|Publication number||US4954002 A|
|Application number||US 06/776,095|
|Publication date||4 Sep 1990|
|Filing date||17 Sep 1985|
|Priority date||16 Mar 1982|
|Also published as||CA1209093A, CA1209093A1, DE3309111A1|
|Publication number||06776095, 776095, US 4954002 A, US 4954002A, US-A-4954002, US4954002 A, US4954002A|
|Inventors||Philip Wallis, Robert E. Burkhalter, Thomas D. Hall|
|Original Assignee||Parker Pen (Benelux) B.V.|
|Export Citation||BiBTeX, EndNote, RefMan|
|Patent Citations (11), Referenced by (12), Classifications (15), Legal Events (4)|
|External Links: USPTO, USPTO Assignment, Espacenet|
This application is a continuation, of application Ser. No. 474,523, filed 3/11/83 now abandoned.
The present invention relates to writing instruments, of the kind including an air hole allowing ingress and egress of air to and from an ink reservoir, as well as to methods of making such writing instruments.
It is well known that, as a result of a temperature or pressure change, ink may be forced out of the reservoir. A collector for temporarily retaining this displaced ink is therefore usually provided. However, with excessive changes, such as repeated impacts, flicking, placing close to a radiator or altitude changes as experienced in flying, the collector is filled. Excess displaced ink is then ejected through the air hole. In the absence of a collector, displaced ink would be ejected directly through the air hole. This can cause considerable damage to clothing, if unexpected, and is in any event a nuisance and a waste of ink.
Many attempts have been made over the past 90 years or so to reduce leakage of ink through the air hole.
Initially, the attempts were rather crude and U.S. patent application Ser. No. 511,134 merely proposed the use of a perforated disc. The hope was that the perforations would allow air to enter the reservoir but the disc would retain ink within the reservoir. Even though this did not work, the same kind of arrangement was proposed in U.S. Pat. No. 2,618,239 with the proviso that the perforations would need to be sufficiently small, and the ink would need to be sufficiently viscous. More recently, U.S. Pat. No. 4,108,559 has acknowledged that ink seepage has still occurred through a variety of materials which are porous, rather than perforated, and has instead proposed a complicated braided bundle of filaments encased in an elongate sheath. It is thus clear that, although the theory of operation is well established, no practical and economic answer to the problem has been found.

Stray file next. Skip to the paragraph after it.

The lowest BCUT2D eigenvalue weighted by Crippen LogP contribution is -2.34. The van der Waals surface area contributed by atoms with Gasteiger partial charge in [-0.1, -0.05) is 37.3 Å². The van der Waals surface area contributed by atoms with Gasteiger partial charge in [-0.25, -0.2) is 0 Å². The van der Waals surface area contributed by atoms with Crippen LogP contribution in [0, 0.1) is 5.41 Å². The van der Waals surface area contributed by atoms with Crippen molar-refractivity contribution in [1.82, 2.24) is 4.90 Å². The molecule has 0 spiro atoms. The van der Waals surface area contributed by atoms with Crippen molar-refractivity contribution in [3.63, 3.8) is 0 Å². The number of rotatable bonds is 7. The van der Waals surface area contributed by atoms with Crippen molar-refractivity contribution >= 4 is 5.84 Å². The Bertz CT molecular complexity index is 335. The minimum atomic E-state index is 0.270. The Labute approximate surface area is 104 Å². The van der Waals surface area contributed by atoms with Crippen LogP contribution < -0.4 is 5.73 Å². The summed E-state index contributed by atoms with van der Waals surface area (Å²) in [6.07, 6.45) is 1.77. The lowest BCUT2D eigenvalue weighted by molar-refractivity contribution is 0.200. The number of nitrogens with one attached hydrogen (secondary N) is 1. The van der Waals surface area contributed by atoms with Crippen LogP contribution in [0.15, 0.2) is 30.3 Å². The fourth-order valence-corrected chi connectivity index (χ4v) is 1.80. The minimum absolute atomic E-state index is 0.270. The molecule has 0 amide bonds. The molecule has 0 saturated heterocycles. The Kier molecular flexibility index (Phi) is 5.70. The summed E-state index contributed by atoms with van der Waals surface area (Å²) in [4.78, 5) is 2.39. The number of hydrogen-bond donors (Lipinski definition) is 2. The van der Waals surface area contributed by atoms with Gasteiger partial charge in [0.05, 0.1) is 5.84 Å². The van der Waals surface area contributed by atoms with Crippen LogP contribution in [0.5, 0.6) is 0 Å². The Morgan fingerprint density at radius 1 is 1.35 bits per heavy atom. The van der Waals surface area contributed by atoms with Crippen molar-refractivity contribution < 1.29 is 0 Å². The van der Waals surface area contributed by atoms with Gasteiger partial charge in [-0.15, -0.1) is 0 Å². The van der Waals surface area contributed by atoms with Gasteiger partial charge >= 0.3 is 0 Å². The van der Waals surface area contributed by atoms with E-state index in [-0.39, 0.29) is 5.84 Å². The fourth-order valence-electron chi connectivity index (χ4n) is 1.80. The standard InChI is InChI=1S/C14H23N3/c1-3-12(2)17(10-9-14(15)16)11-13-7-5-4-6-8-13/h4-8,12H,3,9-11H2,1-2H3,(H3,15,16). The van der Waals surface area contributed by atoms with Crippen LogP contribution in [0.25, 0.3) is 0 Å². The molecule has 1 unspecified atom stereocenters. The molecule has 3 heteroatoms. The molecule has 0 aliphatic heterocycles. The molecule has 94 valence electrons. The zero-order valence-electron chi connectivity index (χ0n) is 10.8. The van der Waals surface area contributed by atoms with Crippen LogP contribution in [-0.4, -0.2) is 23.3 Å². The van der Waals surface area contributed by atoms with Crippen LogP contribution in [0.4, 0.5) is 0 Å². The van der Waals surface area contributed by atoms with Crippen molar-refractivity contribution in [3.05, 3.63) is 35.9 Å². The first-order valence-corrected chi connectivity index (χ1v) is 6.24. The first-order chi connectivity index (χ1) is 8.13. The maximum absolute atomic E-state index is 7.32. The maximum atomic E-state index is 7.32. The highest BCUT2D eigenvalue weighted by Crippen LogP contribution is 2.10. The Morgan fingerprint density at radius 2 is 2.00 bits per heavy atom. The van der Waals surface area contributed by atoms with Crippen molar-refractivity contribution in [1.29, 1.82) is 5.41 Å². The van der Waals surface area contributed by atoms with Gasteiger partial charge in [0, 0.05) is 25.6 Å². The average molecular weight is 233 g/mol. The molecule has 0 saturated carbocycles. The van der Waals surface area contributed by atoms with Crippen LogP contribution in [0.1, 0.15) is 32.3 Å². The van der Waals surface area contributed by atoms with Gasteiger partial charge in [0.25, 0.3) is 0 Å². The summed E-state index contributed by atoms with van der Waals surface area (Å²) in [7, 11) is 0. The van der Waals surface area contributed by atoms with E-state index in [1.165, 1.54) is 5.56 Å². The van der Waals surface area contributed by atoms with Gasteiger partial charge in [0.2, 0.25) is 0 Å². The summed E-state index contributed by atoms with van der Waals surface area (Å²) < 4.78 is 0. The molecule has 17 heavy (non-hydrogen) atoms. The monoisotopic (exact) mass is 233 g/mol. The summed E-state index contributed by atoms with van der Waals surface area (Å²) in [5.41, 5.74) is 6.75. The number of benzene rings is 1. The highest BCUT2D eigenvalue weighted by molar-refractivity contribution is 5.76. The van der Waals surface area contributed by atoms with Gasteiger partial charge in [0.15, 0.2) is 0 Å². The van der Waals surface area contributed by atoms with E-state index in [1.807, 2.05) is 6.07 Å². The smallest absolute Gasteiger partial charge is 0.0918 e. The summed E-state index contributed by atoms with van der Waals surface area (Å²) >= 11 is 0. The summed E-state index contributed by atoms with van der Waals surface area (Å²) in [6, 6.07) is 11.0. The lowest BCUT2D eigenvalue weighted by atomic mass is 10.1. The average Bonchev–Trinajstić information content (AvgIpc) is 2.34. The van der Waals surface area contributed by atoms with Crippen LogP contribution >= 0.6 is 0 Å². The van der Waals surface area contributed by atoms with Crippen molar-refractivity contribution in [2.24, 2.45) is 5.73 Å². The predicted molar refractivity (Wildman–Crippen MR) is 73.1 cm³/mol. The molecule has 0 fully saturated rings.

The aim of the present invention is to provide such good immunity from leakage through the air hole, even by a low viscosity ink, that it is necessary to seal all other ink escape routes, except of course a writing tip, to prevent the air hole being by-passed.
A writing instrument, in accordance with a first aspect of the present invention, comprises an ink reservoir and an air hole, the air hole being spanned by a barrier formed as a porous non-absorbent ink repellent membrane of substantially uniform pore size non-porously sealed along its entire periphery to the wall of the hole, which barrier allows air to pass freely therethrough in both directions but prevents escape of ink therethrough and therearound.
Requiring the barrier to be porous (preferably a pore radius of not more than 10 μm), non-absorbent in that the pores remain empty when in contact with ink at normal operating pressures, ink repellent in that the wetting angle for ink on the barrier is greater than 90° (preferably not less than 100°) and of substantially uniform pore size rather than random pore sizes, allows the barrier to be as thin as a membrane (preferably not more than 200 μm).
The writing instrument is intended for use with an ink of high surface tension and low viscosity (preferably not less than 30 mN m-1 and not more than 10 cp respectively) and can therefore be used with, merely as examples, an extruded plastics tip, a ball point or a fountain nib.
Preferably, the barrier is situated at the only point from which air can enter the reservoir or ink can escape from the writing instrument other than through its writing tip.
Other independently preferred embodiments are that:
an ink feed to the writing tip is totally independent of ink flow to and from a collector;
the only route for ink to and from capillary fins in the collector is through a weir;
the ink feed and the collector are integrally or separately moulded of a plastics material such as polyethylene or acrylonitrile-butadiene-styrene;
the air hole is constituted by a passageway which extends through the collector, if present, or through a casing to connect the reservoir to the atmosphere; or alternatively
the reservoir includes a fibrous absorber.
The barrier presents a membrane which may be formed from microfibres which are fused together at their intersections. Such a membrane is available commercially under the trade name Mitex (RTM) from Millipore (UK) Ltd., of Abbey Road, London, England. Another suitable barrier is available commercially under reference SM 11842 from Sartorius Instruments Ltd., of Belmont, Surrey, England. These and other similar fluorinated polymeric membranes are marketed as filters for the purpose of removing solid particulate material from unidirectional fluid flow therethrough.